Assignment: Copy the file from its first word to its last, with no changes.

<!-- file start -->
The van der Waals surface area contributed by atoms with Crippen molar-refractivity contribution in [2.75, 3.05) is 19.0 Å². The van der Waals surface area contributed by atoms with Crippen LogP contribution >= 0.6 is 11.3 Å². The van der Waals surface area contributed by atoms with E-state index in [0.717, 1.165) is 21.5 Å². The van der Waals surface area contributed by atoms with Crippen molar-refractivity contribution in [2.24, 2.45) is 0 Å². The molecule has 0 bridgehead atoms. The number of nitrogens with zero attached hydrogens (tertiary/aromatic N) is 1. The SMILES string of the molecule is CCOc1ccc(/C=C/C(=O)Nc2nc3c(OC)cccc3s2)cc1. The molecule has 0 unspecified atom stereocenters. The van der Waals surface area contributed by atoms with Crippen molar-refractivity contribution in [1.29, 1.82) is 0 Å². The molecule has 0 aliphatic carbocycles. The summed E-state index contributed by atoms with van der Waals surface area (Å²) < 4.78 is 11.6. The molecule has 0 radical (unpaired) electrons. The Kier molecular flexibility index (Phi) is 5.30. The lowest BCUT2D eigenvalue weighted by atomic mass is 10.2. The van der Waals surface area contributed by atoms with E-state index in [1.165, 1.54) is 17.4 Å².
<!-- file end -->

The van der Waals surface area contributed by atoms with Crippen molar-refractivity contribution in [2.75, 3.05) is 19.0 Å². The van der Waals surface area contributed by atoms with Crippen LogP contribution >= 0.6 is 11.3 Å². The van der Waals surface area contributed by atoms with E-state index in [0.717, 1.165) is 21.5 Å². The van der Waals surface area contributed by atoms with Crippen molar-refractivity contribution in [2.24, 2.45) is 0 Å². The molecule has 0 bridgehead atoms. The number of nitrogens with zero attached hydrogens (tertiary/aromatic N) is 1. The SMILES string of the molecule is CCOc1ccc(/C=C/C(=O)Nc2nc3c(OC)cccc3s2)cc1. The molecule has 0 unspecified atom stereocenters. The van der Waals surface area contributed by atoms with Crippen molar-refractivity contribution in [1.29, 1.82) is 0 Å². The molecule has 0 aliphatic carbocycles. The summed E-state index contributed by atoms with van der Waals surface area (Å²) < 4.78 is 11.6. The molecule has 0 radical (unpaired) electrons. The Kier molecular flexibility index (Phi) is 5.30. The lowest BCUT2D eigenvalue weighted by atomic mass is 10.2. The van der Waals surface area contributed by atoms with E-state index in [1.165, 1.54) is 17.4 Å².